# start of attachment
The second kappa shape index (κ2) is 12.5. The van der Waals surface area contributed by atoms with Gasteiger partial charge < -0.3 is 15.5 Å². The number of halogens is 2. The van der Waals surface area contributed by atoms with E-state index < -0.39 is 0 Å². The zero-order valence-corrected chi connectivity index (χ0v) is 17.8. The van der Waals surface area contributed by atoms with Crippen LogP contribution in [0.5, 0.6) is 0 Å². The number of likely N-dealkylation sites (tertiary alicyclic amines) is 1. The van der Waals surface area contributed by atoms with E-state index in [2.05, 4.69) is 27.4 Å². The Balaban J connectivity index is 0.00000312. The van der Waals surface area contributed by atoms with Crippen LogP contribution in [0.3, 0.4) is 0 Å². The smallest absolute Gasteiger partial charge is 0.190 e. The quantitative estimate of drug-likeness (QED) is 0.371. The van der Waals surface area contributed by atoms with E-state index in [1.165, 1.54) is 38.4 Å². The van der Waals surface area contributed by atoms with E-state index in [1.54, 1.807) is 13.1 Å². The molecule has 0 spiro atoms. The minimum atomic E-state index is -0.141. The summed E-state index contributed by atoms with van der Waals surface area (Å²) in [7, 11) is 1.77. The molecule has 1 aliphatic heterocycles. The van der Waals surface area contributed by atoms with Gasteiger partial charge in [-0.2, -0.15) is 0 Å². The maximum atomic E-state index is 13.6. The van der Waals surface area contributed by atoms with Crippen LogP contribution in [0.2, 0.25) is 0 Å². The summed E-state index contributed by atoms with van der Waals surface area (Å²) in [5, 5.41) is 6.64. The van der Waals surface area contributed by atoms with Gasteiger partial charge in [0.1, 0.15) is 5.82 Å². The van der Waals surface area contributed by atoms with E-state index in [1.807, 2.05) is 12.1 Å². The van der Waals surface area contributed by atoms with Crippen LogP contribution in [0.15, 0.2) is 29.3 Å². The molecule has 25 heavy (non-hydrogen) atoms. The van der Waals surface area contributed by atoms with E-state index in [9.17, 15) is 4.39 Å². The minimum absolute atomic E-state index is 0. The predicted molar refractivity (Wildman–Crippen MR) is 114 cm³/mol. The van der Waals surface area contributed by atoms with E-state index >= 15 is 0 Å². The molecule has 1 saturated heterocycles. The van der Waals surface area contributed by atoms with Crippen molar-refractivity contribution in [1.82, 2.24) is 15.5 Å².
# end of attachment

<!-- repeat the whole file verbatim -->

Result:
The second kappa shape index (κ2) is 12.5. The van der Waals surface area contributed by atoms with Gasteiger partial charge < -0.3 is 15.5 Å². The number of halogens is 2. The van der Waals surface area contributed by atoms with E-state index < -0.39 is 0 Å². The zero-order valence-corrected chi connectivity index (χ0v) is 17.8. The van der Waals surface area contributed by atoms with Crippen LogP contribution in [0.5, 0.6) is 0 Å². The number of likely N-dealkylation sites (tertiary alicyclic amines) is 1. The van der Waals surface area contributed by atoms with E-state index in [2.05, 4.69) is 27.4 Å². The Balaban J connectivity index is 0.00000312. The van der Waals surface area contributed by atoms with Crippen LogP contribution in [0.3, 0.4) is 0 Å². The smallest absolute Gasteiger partial charge is 0.190 e. The quantitative estimate of drug-likeness (QED) is 0.371. The van der Waals surface area contributed by atoms with E-state index in [1.165, 1.54) is 38.4 Å². The van der Waals surface area contributed by atoms with E-state index in [1.54, 1.807) is 13.1 Å². The molecule has 0 spiro atoms. The minimum atomic E-state index is -0.141. The summed E-state index contributed by atoms with van der Waals surface area (Å²) in [7, 11) is 1.77. The molecule has 1 aliphatic heterocycles. The van der Waals surface area contributed by atoms with Gasteiger partial charge in [-0.2, -0.15) is 0 Å². The maximum atomic E-state index is 13.6. The van der Waals surface area contributed by atoms with Crippen LogP contribution in [0.2, 0.25) is 0 Å². The summed E-state index contributed by atoms with van der Waals surface area (Å²) in [5, 5.41) is 6.64. The van der Waals surface area contributed by atoms with Gasteiger partial charge in [0.1, 0.15) is 5.82 Å². The van der Waals surface area contributed by atoms with E-state index in [1.807, 2.05) is 12.1 Å². The van der Waals surface area contributed by atoms with Crippen LogP contribution in [0.15, 0.2) is 29.3 Å². The molecule has 25 heavy (non-hydrogen) atoms. The van der Waals surface area contributed by atoms with E-state index in [9.17, 15) is 4.39 Å². The minimum absolute atomic E-state index is 0. The predicted molar refractivity (Wildman–Crippen MR) is 114 cm³/mol. The van der Waals surface area contributed by atoms with E-state index >= 15 is 0 Å². The molecule has 1 saturated heterocycles. The van der Waals surface area contributed by atoms with Crippen molar-refractivity contribution in [1.82, 2.24) is 15.5 Å².